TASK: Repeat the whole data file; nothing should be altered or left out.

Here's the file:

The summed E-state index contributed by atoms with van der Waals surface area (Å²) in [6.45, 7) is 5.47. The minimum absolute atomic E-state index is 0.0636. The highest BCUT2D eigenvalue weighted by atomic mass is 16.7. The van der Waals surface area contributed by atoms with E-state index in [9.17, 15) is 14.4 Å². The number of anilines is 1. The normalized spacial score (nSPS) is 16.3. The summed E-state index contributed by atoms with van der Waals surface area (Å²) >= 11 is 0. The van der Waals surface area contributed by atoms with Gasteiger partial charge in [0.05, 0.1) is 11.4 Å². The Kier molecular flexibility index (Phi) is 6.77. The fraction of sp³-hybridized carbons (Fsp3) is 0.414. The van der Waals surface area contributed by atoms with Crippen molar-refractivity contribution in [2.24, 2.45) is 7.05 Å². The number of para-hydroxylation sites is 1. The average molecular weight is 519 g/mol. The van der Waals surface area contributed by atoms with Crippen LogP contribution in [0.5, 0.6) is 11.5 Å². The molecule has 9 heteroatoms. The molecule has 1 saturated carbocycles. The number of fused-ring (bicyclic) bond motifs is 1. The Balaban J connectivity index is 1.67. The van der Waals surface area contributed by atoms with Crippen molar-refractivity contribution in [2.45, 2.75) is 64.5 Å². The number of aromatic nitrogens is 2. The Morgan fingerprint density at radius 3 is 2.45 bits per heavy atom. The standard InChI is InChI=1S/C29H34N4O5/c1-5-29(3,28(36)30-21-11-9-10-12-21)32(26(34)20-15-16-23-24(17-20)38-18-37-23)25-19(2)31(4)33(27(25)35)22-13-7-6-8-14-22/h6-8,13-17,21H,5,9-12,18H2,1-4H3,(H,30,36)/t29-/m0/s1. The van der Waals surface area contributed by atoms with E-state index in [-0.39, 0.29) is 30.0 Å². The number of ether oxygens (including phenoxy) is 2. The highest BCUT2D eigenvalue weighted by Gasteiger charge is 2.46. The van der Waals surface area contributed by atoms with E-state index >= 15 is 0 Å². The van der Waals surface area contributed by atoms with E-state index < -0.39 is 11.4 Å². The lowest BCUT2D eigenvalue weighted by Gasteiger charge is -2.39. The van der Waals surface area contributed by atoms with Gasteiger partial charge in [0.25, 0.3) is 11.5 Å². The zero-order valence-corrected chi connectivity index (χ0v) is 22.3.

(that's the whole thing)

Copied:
The summed E-state index contributed by atoms with van der Waals surface area (Å²) in [6.45, 7) is 5.47. The minimum absolute atomic E-state index is 0.0636. The highest BCUT2D eigenvalue weighted by atomic mass is 16.7. The van der Waals surface area contributed by atoms with E-state index in [9.17, 15) is 14.4 Å². The number of anilines is 1. The normalized spacial score (nSPS) is 16.3. The summed E-state index contributed by atoms with van der Waals surface area (Å²) >= 11 is 0. The van der Waals surface area contributed by atoms with Gasteiger partial charge in [0.05, 0.1) is 11.4 Å². The Kier molecular flexibility index (Phi) is 6.77. The fraction of sp³-hybridized carbons (Fsp3) is 0.414. The van der Waals surface area contributed by atoms with Crippen molar-refractivity contribution in [2.24, 2.45) is 7.05 Å². The number of para-hydroxylation sites is 1. The average molecular weight is 519 g/mol. The van der Waals surface area contributed by atoms with Crippen LogP contribution in [0.5, 0.6) is 11.5 Å². The molecule has 9 heteroatoms. The molecule has 1 saturated carbocycles. The number of fused-ring (bicyclic) bond motifs is 1. The Balaban J connectivity index is 1.67. The van der Waals surface area contributed by atoms with Crippen molar-refractivity contribution in [2.45, 2.75) is 64.5 Å². The number of aromatic nitrogens is 2. The Morgan fingerprint density at radius 3 is 2.45 bits per heavy atom. The standard InChI is InChI=1S/C29H34N4O5/c1-5-29(3,28(36)30-21-11-9-10-12-21)32(26(34)20-15-16-23-24(17-20)38-18-37-23)25-19(2)31(4)33(27(25)35)22-13-7-6-8-14-22/h6-8,13-17,21H,5,9-12,18H2,1-4H3,(H,30,36)/t29-/m0/s1. The van der Waals surface area contributed by atoms with E-state index in [-0.39, 0.29) is 30.0 Å². The number of ether oxygens (including phenoxy) is 2. The highest BCUT2D eigenvalue weighted by Gasteiger charge is 2.46. The van der Waals surface area contributed by atoms with E-state index >= 15 is 0 Å². The van der Waals surface area contributed by atoms with E-state index < -0.39 is 11.4 Å². The lowest BCUT2D eigenvalue weighted by Gasteiger charge is -2.39. The van der Waals surface area contributed by atoms with Gasteiger partial charge in [0.25, 0.3) is 11.5 Å². The zero-order valence-corrected chi connectivity index (χ0v) is 22.3.